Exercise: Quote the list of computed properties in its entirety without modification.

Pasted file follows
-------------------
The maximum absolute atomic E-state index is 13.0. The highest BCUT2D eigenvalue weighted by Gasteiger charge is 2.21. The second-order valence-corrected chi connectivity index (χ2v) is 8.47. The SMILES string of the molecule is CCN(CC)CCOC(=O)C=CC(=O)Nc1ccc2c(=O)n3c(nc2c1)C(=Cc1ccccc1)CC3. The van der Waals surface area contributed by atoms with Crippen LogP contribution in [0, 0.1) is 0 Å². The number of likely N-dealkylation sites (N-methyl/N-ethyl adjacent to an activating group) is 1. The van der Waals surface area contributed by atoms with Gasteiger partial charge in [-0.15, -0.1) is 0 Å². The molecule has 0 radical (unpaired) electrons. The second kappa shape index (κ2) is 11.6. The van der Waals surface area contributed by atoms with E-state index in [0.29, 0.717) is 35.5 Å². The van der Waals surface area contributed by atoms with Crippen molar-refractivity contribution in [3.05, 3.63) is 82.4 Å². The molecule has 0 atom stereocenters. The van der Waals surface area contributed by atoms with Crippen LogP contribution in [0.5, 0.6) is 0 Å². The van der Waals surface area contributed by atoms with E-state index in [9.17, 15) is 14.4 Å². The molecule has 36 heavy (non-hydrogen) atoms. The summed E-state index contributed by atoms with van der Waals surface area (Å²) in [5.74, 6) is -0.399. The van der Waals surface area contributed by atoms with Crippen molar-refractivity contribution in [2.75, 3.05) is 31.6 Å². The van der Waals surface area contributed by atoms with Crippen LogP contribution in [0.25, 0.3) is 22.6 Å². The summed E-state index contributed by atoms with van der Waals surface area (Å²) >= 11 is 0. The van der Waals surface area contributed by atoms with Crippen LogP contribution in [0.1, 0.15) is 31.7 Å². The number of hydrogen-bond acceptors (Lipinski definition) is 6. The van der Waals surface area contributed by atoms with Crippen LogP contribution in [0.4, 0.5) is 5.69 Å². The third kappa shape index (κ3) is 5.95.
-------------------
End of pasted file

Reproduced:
The maximum absolute atomic E-state index is 13.0. The highest BCUT2D eigenvalue weighted by Gasteiger charge is 2.21. The second-order valence-corrected chi connectivity index (χ2v) is 8.47. The SMILES string of the molecule is CCN(CC)CCOC(=O)C=CC(=O)Nc1ccc2c(=O)n3c(nc2c1)C(=Cc1ccccc1)CC3. The van der Waals surface area contributed by atoms with Crippen LogP contribution in [0, 0.1) is 0 Å². The number of likely N-dealkylation sites (N-methyl/N-ethyl adjacent to an activating group) is 1. The van der Waals surface area contributed by atoms with Gasteiger partial charge in [-0.15, -0.1) is 0 Å². The molecule has 0 radical (unpaired) electrons. The second kappa shape index (κ2) is 11.6. The van der Waals surface area contributed by atoms with E-state index in [0.29, 0.717) is 35.5 Å². The van der Waals surface area contributed by atoms with Crippen molar-refractivity contribution in [3.05, 3.63) is 82.4 Å². The molecule has 0 atom stereocenters. The van der Waals surface area contributed by atoms with Crippen LogP contribution in [0.5, 0.6) is 0 Å². The van der Waals surface area contributed by atoms with E-state index in [9.17, 15) is 14.4 Å². The molecule has 36 heavy (non-hydrogen) atoms. The summed E-state index contributed by atoms with van der Waals surface area (Å²) in [5.74, 6) is -0.399. The van der Waals surface area contributed by atoms with Crippen molar-refractivity contribution in [2.75, 3.05) is 31.6 Å². The van der Waals surface area contributed by atoms with Crippen LogP contribution in [0.25, 0.3) is 22.6 Å². The summed E-state index contributed by atoms with van der Waals surface area (Å²) >= 11 is 0. The van der Waals surface area contributed by atoms with Crippen LogP contribution in [0.1, 0.15) is 31.7 Å². The number of hydrogen-bond acceptors (Lipinski definition) is 6. The van der Waals surface area contributed by atoms with Crippen LogP contribution in [0.4, 0.5) is 5.69 Å². The third kappa shape index (κ3) is 5.95.